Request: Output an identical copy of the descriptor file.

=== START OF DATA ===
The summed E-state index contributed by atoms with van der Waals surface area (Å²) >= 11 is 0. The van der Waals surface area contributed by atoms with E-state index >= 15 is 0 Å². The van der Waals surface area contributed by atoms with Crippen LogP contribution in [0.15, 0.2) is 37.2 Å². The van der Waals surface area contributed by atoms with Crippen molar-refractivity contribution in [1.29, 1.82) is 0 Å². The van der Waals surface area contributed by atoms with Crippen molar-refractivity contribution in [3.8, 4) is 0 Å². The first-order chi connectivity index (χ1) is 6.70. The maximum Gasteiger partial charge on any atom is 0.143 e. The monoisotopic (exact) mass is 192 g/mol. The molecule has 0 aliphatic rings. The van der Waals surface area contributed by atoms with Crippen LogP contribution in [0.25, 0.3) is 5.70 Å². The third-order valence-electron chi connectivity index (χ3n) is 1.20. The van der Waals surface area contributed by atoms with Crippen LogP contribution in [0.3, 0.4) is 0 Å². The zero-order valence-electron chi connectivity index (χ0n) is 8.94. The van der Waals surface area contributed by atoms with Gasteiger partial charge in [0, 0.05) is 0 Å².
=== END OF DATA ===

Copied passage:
The summed E-state index contributed by atoms with van der Waals surface area (Å²) >= 11 is 0. The van der Waals surface area contributed by atoms with E-state index >= 15 is 0 Å². The van der Waals surface area contributed by atoms with Crippen LogP contribution in [0.15, 0.2) is 37.2 Å². The van der Waals surface area contributed by atoms with Crippen molar-refractivity contribution in [1.29, 1.82) is 0 Å². The van der Waals surface area contributed by atoms with Crippen molar-refractivity contribution in [3.8, 4) is 0 Å². The first-order chi connectivity index (χ1) is 6.70. The maximum Gasteiger partial charge on any atom is 0.143 e. The monoisotopic (exact) mass is 192 g/mol. The molecule has 0 aliphatic rings. The van der Waals surface area contributed by atoms with Crippen LogP contribution in [0.25, 0.3) is 5.70 Å². The third-order valence-electron chi connectivity index (χ3n) is 1.20. The van der Waals surface area contributed by atoms with Crippen LogP contribution in [0.3, 0.4) is 0 Å². The zero-order valence-electron chi connectivity index (χ0n) is 8.94. The van der Waals surface area contributed by atoms with Gasteiger partial charge in [0, 0.05) is 0 Å².